In the aftermath of our recent election, regardless of how you voted or even whether you voted, it’s important to reaffirm in what, or as a Christian, in whom you place your trust, that is, your hope (hope is more akin to trusting than to wishing). As the psalmist exhorts: “Put no trust in princes, in children of Adam powerless to save. Who breathing his last, returns to the earth; that day all his planning comes to nothing” (Ps 146:3-4). Rather, “Blessed the one whose help is the God of Jacob, whose hope is in the LORD, his God, The maker of heaven and earth, the seas and all that is in them, Who keeps faith forever” (Ps 146:4-6). This is very same God who for us and our salvation became incarnate of the Virgin Mary, who was raised from the dead, who “will come again in glory to judge the living and the dead,” and whose “kingdom will have no end.” Everything and everyone else will ultimately fail you.
Our Gospel today demonstrates that the Cross is Jesus’ throne. One thief wanted immediate, instant proof that Jesus was the Christ, the Messiah of God. He had no hope. The good thief, who tradition named St Dismas, after rebuking the other thief, demonstrated true hope when he humbly pleaded, “Jesus, remember me when you come into your kingdom” (Luke 23:42). Jesus, gave him a promise he could trust: “Amen, I say to you, today you will be with me in Paradise” (Luke 23:43). My friends, there is no question about whether you and I are thieves, the only question concerns which thief you are.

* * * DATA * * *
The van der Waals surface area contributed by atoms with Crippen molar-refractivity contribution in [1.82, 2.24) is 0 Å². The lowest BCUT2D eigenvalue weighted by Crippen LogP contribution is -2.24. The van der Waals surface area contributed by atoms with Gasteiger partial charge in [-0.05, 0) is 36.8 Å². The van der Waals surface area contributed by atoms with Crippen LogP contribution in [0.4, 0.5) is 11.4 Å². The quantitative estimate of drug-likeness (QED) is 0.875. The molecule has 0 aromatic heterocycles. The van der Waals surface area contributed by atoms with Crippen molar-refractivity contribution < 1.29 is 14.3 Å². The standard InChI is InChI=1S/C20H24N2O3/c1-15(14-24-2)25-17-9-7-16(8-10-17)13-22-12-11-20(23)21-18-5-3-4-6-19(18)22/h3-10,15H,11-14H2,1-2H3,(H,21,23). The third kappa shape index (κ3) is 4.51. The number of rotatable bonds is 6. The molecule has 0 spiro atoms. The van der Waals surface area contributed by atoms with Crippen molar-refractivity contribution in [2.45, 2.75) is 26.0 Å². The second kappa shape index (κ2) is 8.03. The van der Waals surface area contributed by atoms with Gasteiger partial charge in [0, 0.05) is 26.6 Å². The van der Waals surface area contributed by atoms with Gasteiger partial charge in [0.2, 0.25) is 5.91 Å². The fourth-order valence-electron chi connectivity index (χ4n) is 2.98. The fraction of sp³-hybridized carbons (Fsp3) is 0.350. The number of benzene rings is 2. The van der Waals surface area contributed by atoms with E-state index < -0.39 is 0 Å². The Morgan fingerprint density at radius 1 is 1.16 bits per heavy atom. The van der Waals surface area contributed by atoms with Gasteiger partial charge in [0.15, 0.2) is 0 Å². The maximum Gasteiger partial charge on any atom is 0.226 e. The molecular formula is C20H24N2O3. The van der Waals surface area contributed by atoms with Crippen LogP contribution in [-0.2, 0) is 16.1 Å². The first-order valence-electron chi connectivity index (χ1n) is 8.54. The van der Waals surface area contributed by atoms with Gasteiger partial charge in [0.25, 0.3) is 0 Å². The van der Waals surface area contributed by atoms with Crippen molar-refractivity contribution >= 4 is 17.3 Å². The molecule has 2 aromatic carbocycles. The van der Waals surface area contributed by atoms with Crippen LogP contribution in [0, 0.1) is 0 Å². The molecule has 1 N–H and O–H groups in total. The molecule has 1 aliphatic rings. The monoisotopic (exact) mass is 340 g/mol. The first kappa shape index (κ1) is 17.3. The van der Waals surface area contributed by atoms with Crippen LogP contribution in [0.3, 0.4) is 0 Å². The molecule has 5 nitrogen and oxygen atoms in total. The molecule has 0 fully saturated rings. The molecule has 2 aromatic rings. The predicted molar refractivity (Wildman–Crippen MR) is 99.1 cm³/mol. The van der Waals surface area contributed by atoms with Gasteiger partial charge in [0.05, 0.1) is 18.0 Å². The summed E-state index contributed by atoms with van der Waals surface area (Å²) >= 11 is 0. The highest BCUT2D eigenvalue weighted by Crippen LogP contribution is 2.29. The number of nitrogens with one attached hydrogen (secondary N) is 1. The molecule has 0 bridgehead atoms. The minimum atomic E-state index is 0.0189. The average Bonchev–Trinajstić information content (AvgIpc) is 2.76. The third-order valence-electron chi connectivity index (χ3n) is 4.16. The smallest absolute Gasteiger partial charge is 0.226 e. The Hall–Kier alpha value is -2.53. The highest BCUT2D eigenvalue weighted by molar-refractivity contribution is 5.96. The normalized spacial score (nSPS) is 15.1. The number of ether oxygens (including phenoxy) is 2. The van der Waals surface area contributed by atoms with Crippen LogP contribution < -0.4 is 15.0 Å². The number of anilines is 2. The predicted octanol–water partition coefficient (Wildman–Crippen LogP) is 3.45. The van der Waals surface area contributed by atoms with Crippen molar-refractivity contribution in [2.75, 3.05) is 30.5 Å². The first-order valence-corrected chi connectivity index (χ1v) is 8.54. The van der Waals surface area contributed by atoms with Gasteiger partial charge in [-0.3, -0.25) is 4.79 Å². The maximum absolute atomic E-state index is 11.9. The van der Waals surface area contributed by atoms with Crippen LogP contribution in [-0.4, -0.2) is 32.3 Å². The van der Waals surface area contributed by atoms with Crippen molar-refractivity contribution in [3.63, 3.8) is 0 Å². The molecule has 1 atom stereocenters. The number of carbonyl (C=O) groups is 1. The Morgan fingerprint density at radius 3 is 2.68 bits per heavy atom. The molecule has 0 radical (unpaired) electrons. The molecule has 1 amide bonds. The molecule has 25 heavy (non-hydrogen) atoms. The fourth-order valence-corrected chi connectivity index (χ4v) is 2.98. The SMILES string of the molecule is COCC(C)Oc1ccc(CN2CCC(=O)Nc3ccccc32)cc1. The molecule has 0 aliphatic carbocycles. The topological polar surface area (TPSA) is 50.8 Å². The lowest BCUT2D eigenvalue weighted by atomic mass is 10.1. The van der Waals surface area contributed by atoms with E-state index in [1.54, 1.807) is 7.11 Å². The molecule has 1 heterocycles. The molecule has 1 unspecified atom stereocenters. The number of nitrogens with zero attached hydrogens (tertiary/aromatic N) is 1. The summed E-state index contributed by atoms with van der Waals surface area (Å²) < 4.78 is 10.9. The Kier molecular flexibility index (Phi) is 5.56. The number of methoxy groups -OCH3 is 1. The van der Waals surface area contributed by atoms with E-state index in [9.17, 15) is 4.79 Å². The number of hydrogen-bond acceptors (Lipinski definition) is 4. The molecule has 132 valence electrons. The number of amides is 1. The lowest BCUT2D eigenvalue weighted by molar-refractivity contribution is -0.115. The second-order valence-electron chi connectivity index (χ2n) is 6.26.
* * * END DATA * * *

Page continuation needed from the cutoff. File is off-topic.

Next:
Woody Allen once quipped that he did not want achieve immortality through his work, he wanted attain it by not dying. We laugh because we know exactly what he meant. Contrary to popular belief expressed in boring clichés, there is nothing natural about death. Death was not part of God’s plan. Death is the wages sin pays. Our desire not only to go on living but to continue living as ourselves is really what makes us human beings created in God’s image. It is to fulfill this, our deepest desire, that Christ became one of us. Let the words of St Paul from our second reading, which he likely took from an early Christian hymn, be our words on this day when we rejoice in Christ’s kingship:
Let us give thanks to the Father, who has made you fit to share in the inheritance of the holy ones in light. He delivered us from the power of darkness and transferred us to the kingdom of his beloved Son, in whom we have redemption, the forgiveness of sins (Col 1:12-14)The word for what the Father has done for us in Christ by the power of their Holy Spirit is “mercy.” Today we bring to a close the year-long Jubilee of Mercy. While the Jubilee may be over, God’s mercy is without end. As recipients of God’s mercy, we, in turn, are to be ministers of mercy to others. We need to keep practicing the Corporal and Spiritual Works of Mercy, not until we perfect them, but until our practice of them perfects us.
As we look forward to end of the world as we know it, let us feel fine by expressing our hope in the words of our Collect for today’s glorious solemnity:
Almighty ever-living God,
whose will is to restore all things
in your beloved Son, the King of the universe,
grant, we pray,
that the whole creation, set free from slavery,
may render your majesty service
and ceaselessly proclaim your praise